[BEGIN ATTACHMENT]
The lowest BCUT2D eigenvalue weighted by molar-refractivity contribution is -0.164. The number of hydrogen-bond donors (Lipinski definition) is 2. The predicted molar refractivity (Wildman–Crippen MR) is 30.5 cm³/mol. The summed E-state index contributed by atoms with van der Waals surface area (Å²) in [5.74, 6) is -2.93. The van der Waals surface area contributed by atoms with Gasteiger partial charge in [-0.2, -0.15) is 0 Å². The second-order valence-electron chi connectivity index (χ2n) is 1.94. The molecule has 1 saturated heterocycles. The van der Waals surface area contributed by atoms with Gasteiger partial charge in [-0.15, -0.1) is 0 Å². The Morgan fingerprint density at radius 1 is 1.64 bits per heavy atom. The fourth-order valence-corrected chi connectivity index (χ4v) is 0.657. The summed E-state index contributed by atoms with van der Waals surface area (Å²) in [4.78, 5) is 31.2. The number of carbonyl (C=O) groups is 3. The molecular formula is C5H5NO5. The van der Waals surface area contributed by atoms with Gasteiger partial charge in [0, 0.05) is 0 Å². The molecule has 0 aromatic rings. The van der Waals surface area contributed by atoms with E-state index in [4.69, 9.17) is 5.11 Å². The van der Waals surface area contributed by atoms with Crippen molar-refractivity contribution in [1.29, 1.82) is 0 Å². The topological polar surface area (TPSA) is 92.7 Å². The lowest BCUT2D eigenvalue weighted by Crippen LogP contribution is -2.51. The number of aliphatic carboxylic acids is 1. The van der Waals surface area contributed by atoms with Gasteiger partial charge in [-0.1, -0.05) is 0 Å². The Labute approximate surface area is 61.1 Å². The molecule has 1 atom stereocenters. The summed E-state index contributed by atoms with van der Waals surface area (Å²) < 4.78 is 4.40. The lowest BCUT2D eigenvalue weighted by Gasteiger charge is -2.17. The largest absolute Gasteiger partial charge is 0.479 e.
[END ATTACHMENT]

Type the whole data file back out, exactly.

The lowest BCUT2D eigenvalue weighted by molar-refractivity contribution is -0.164. The number of hydrogen-bond donors (Lipinski definition) is 2. The predicted molar refractivity (Wildman–Crippen MR) is 30.5 cm³/mol. The summed E-state index contributed by atoms with van der Waals surface area (Å²) in [5.74, 6) is -2.93. The van der Waals surface area contributed by atoms with Gasteiger partial charge in [-0.2, -0.15) is 0 Å². The second-order valence-electron chi connectivity index (χ2n) is 1.94. The molecule has 1 saturated heterocycles. The van der Waals surface area contributed by atoms with Gasteiger partial charge in [-0.15, -0.1) is 0 Å². The Morgan fingerprint density at radius 1 is 1.64 bits per heavy atom. The fourth-order valence-corrected chi connectivity index (χ4v) is 0.657. The summed E-state index contributed by atoms with van der Waals surface area (Å²) in [4.78, 5) is 31.2. The number of carbonyl (C=O) groups is 3. The molecular formula is C5H5NO5. The van der Waals surface area contributed by atoms with Gasteiger partial charge in [0, 0.05) is 0 Å². The molecule has 0 aromatic rings. The van der Waals surface area contributed by atoms with E-state index in [4.69, 9.17) is 5.11 Å². The van der Waals surface area contributed by atoms with Crippen molar-refractivity contribution in [1.29, 1.82) is 0 Å². The topological polar surface area (TPSA) is 92.7 Å². The lowest BCUT2D eigenvalue weighted by Crippen LogP contribution is -2.51. The number of aliphatic carboxylic acids is 1. The van der Waals surface area contributed by atoms with Gasteiger partial charge in [-0.1, -0.05) is 0 Å². The Labute approximate surface area is 61.1 Å². The molecule has 1 atom stereocenters. The summed E-state index contributed by atoms with van der Waals surface area (Å²) < 4.78 is 4.40. The lowest BCUT2D eigenvalue weighted by Gasteiger charge is -2.17. The largest absolute Gasteiger partial charge is 0.479 e.